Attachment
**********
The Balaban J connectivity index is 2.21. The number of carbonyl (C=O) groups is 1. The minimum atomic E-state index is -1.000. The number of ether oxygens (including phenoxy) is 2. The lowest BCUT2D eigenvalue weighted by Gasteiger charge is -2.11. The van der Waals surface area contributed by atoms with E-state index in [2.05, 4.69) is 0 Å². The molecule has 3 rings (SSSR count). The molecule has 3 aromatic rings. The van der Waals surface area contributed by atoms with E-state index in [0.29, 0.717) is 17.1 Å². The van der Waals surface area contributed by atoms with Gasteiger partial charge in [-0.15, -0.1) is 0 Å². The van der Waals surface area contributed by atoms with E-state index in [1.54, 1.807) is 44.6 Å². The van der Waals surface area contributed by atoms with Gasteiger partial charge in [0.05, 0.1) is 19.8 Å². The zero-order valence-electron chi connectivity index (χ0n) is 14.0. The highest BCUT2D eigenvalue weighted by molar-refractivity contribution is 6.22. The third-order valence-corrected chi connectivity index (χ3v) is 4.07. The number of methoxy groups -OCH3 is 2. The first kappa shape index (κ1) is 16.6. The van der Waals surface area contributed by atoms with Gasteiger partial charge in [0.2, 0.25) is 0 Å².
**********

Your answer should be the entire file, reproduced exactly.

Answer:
The Balaban J connectivity index is 2.21. The number of carbonyl (C=O) groups is 1. The minimum atomic E-state index is -1.000. The number of ether oxygens (including phenoxy) is 2. The lowest BCUT2D eigenvalue weighted by Gasteiger charge is -2.11. The van der Waals surface area contributed by atoms with E-state index in [2.05, 4.69) is 0 Å². The molecule has 3 rings (SSSR count). The molecule has 3 aromatic rings. The van der Waals surface area contributed by atoms with E-state index in [0.29, 0.717) is 17.1 Å². The van der Waals surface area contributed by atoms with Gasteiger partial charge in [-0.15, -0.1) is 0 Å². The van der Waals surface area contributed by atoms with E-state index in [1.54, 1.807) is 44.6 Å². The van der Waals surface area contributed by atoms with Gasteiger partial charge in [0.05, 0.1) is 19.8 Å². The zero-order valence-electron chi connectivity index (χ0n) is 14.0. The highest BCUT2D eigenvalue weighted by molar-refractivity contribution is 6.22. The third-order valence-corrected chi connectivity index (χ3v) is 4.07. The number of methoxy groups -OCH3 is 2. The first kappa shape index (κ1) is 16.6. The van der Waals surface area contributed by atoms with Gasteiger partial charge in [0.2, 0.25) is 0 Å².